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Evolution and Surgical Management of a Mycobacterium Avium Complex Aortic Infection
Fletcher N. Pierce, Aubrey Mwinyogle, M.D., Jean M. Panneton, M.D.
Eastern Virginia Medical School, Norfolk, VA, USA.

DEMOGRAPHICS:
53-year-old male with HIV and disseminated mycobacterium avium complex (MAC).
HISTORY:
In 2020, he presented with chest pain secondary to a ruptured type V thoracoabdominal aneurysm (TAAA) and an isolated 7.1 cm infrarenal abdominal aortic aneurysm (AAA).
PLAN:
We performed emergent repair of his TAAA utilizing a rifampin impregnated dacron graft (RIDG) and beveled anastomosis to include the celiac and superior mesenteric artery origins. Tissue culture grew acid fast bacilli.
Seventeen days after repair of his TAAA, there was concern for impending AAA rupture. While endovascular aortic repair (EVAR) is not considered a reliable permanent treatment for mycotic aneurysms, he was unlikely to tolerate another open aortic surgery. EVAR was chosen to stabilize his AAA and allow for recovery. He underwent urgent EVAR with a rifampin soaked 23 x 14 x 104 mm Medtronic Endurant endograft, bilateral iliac branch extensions, and iliac kissing stents.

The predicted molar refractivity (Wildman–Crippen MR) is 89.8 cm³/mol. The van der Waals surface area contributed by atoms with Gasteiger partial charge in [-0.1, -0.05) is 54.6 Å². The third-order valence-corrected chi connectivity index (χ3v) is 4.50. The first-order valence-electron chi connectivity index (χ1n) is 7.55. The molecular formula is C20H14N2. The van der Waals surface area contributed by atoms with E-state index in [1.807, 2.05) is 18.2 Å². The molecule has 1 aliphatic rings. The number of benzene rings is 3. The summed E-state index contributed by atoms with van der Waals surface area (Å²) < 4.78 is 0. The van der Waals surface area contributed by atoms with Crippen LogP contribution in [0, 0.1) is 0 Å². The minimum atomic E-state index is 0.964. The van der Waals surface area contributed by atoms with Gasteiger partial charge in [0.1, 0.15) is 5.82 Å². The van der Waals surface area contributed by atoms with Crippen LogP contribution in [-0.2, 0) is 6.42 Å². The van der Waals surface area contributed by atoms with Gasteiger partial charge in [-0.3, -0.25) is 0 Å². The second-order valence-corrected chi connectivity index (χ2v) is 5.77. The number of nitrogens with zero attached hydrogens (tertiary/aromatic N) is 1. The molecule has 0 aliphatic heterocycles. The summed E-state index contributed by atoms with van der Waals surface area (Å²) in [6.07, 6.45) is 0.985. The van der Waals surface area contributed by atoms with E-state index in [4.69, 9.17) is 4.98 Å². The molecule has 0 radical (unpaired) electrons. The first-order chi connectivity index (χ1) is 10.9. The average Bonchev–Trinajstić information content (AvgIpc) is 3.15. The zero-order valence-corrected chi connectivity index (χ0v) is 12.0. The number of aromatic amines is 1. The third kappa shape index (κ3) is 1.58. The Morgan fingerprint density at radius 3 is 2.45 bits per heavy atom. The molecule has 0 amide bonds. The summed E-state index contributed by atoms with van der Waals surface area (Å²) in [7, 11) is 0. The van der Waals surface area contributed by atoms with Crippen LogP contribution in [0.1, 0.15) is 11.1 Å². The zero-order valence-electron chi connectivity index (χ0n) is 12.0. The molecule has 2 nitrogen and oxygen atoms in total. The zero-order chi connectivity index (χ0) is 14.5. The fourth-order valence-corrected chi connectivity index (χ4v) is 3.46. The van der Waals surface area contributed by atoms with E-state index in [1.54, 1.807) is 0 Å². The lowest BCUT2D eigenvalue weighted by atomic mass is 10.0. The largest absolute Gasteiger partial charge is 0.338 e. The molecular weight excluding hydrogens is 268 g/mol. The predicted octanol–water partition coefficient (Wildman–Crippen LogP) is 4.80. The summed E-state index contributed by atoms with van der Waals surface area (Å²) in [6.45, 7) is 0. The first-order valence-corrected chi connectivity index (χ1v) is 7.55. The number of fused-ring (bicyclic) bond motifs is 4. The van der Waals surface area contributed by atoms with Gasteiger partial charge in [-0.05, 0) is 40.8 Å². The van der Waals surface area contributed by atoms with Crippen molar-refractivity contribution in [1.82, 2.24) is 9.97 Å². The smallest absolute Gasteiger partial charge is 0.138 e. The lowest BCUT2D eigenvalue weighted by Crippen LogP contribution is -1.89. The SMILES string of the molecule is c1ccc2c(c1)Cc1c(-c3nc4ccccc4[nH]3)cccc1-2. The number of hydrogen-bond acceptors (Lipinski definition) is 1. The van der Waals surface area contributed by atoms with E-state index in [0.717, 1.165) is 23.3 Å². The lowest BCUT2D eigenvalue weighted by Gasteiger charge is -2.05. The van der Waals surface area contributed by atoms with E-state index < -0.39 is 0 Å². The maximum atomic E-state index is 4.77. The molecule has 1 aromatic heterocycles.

Three years later, the patient presented with back pain. CTA revealed a 7.5 centimeter periaortic fluid collection eroding L3-L4 vertebrae and extending down the left psoas muscle. Cultures again grew acid fast bacilli; mycobacterium avium complex.
Antimycobacterial antibiotics were initiated. We explanted the endograft using wire cutters to separate the suprarenal fixation stents and performed an in-situ repair using a cryopreserved cadaveric aortic homograft. (Figure 1) A pedicled omental flap was sutured over the graft to decrease risk of re-infection and aorto-enteric fistula.
DISCUSSION:
To our knowledge, there are only four reported cases of MAC causing an aortic infection. Management was dictated by the complex evolution of his infection. In-situ repair with cadaveric aortic homograft offers superior durability and freedom from reinfection when compared to extra-anatomical bypass. In the emergent setting, as in the case of this patientís ruptured TAAA, cadaveric homografts may not be available and use of RIDG provides similar outcomes. While EVAR is not a reliable permanent treatment for mycotic aneurysms, in this clinical setting, it likely prevented AAA rupture and bridged the patient to definitive repair with cadaveric aortic homograft.
This case demonstrates successful treatment of both mycotic and aortic graft infection in a patient with MAC infection and HIV.
Figure 1


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